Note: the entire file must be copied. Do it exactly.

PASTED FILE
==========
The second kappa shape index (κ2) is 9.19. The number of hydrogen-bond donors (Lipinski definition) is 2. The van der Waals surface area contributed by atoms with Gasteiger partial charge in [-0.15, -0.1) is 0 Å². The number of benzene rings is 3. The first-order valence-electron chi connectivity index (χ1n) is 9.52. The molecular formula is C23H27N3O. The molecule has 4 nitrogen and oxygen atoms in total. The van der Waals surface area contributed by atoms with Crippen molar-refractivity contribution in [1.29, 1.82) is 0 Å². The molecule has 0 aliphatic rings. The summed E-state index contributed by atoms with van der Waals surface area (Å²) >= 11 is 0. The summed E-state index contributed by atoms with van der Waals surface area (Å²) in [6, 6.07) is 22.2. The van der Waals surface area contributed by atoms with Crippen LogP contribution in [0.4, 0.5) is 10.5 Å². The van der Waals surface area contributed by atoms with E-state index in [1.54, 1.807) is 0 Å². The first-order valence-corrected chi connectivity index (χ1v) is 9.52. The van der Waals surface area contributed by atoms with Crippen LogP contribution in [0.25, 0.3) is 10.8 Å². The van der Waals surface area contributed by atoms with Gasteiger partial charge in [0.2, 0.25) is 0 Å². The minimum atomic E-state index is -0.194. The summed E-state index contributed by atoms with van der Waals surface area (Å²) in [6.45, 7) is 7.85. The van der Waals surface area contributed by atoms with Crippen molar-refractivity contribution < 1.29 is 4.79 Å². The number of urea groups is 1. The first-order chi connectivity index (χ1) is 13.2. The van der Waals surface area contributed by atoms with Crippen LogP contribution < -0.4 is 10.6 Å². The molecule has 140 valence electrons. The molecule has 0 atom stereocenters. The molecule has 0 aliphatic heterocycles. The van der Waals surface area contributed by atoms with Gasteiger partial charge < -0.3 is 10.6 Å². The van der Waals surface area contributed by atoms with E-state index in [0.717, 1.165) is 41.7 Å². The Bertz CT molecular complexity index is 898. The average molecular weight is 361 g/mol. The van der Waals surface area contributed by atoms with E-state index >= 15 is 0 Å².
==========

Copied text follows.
The second kappa shape index (κ2) is 9.19. The number of hydrogen-bond donors (Lipinski definition) is 2. The van der Waals surface area contributed by atoms with Gasteiger partial charge in [-0.15, -0.1) is 0 Å². The number of benzene rings is 3. The first-order valence-electron chi connectivity index (χ1n) is 9.52. The molecular formula is C23H27N3O. The molecule has 4 nitrogen and oxygen atoms in total. The van der Waals surface area contributed by atoms with Crippen molar-refractivity contribution in [1.29, 1.82) is 0 Å². The molecule has 0 aliphatic rings. The summed E-state index contributed by atoms with van der Waals surface area (Å²) >= 11 is 0. The summed E-state index contributed by atoms with van der Waals surface area (Å²) in [6, 6.07) is 22.2. The van der Waals surface area contributed by atoms with Crippen LogP contribution in [0.4, 0.5) is 10.5 Å². The van der Waals surface area contributed by atoms with E-state index in [1.54, 1.807) is 0 Å². The first-order valence-corrected chi connectivity index (χ1v) is 9.52. The van der Waals surface area contributed by atoms with Crippen LogP contribution in [0.25, 0.3) is 10.8 Å². The van der Waals surface area contributed by atoms with Gasteiger partial charge in [0.2, 0.25) is 0 Å². The minimum atomic E-state index is -0.194. The summed E-state index contributed by atoms with van der Waals surface area (Å²) in [6.45, 7) is 7.85. The van der Waals surface area contributed by atoms with Crippen molar-refractivity contribution < 1.29 is 4.79 Å². The number of urea groups is 1. The first-order chi connectivity index (χ1) is 13.2. The van der Waals surface area contributed by atoms with Crippen LogP contribution < -0.4 is 10.6 Å². The molecule has 140 valence electrons. The molecule has 0 atom stereocenters. The molecule has 0 aliphatic heterocycles. The van der Waals surface area contributed by atoms with Gasteiger partial charge < -0.3 is 10.6 Å². The van der Waals surface area contributed by atoms with E-state index in [0.717, 1.165) is 41.7 Å². The Bertz CT molecular complexity index is 898. The average molecular weight is 361 g/mol. The van der Waals surface area contributed by atoms with E-state index >= 15 is 0 Å².